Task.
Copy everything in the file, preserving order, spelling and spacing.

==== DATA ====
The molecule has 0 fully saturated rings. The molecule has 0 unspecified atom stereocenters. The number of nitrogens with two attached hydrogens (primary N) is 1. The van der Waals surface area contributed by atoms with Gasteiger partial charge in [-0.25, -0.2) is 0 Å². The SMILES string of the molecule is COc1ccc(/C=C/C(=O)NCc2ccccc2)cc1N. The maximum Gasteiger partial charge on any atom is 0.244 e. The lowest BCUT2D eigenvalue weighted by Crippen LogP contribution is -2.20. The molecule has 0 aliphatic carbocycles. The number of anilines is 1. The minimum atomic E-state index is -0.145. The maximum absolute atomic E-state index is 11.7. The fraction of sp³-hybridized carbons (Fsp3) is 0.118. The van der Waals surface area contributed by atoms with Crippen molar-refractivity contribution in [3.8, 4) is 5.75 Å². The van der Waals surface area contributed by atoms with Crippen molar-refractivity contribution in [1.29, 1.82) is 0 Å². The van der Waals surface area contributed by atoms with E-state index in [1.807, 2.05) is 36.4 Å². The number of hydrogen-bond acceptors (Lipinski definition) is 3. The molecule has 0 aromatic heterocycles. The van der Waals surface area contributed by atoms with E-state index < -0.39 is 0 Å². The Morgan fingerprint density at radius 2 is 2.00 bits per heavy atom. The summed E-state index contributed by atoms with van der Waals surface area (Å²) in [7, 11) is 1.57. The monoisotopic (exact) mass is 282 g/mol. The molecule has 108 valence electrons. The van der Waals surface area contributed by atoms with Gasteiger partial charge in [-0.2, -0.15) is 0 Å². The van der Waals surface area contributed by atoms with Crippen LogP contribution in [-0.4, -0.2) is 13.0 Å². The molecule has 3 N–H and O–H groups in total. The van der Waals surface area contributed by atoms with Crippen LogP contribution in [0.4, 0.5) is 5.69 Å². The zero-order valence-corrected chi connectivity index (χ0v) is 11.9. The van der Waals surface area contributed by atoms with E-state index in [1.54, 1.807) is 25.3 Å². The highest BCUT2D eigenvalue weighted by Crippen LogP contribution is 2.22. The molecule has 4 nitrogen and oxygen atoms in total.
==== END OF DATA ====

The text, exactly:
The molecule has 0 fully saturated rings. The molecule has 0 unspecified atom stereocenters. The number of nitrogens with two attached hydrogens (primary N) is 1. The van der Waals surface area contributed by atoms with Gasteiger partial charge in [-0.25, -0.2) is 0 Å². The SMILES string of the molecule is COc1ccc(/C=C/C(=O)NCc2ccccc2)cc1N. The maximum Gasteiger partial charge on any atom is 0.244 e. The lowest BCUT2D eigenvalue weighted by Crippen LogP contribution is -2.20. The molecule has 0 aliphatic carbocycles. The number of anilines is 1. The minimum atomic E-state index is -0.145. The maximum absolute atomic E-state index is 11.7. The fraction of sp³-hybridized carbons (Fsp3) is 0.118. The van der Waals surface area contributed by atoms with Crippen molar-refractivity contribution in [3.8, 4) is 5.75 Å². The van der Waals surface area contributed by atoms with Crippen molar-refractivity contribution in [1.29, 1.82) is 0 Å². The van der Waals surface area contributed by atoms with E-state index in [1.807, 2.05) is 36.4 Å². The number of hydrogen-bond acceptors (Lipinski definition) is 3. The molecule has 0 aromatic heterocycles. The van der Waals surface area contributed by atoms with E-state index < -0.39 is 0 Å². The Morgan fingerprint density at radius 2 is 2.00 bits per heavy atom. The summed E-state index contributed by atoms with van der Waals surface area (Å²) in [7, 11) is 1.57. The monoisotopic (exact) mass is 282 g/mol. The molecule has 108 valence electrons. The van der Waals surface area contributed by atoms with Gasteiger partial charge in [-0.2, -0.15) is 0 Å². The van der Waals surface area contributed by atoms with Crippen LogP contribution in [-0.4, -0.2) is 13.0 Å². The molecule has 3 N–H and O–H groups in total. The van der Waals surface area contributed by atoms with Crippen LogP contribution in [0.4, 0.5) is 5.69 Å². The zero-order valence-corrected chi connectivity index (χ0v) is 11.9. The van der Waals surface area contributed by atoms with E-state index in [1.54, 1.807) is 25.3 Å². The highest BCUT2D eigenvalue weighted by Crippen LogP contribution is 2.22. The molecule has 4 nitrogen and oxygen atoms in total.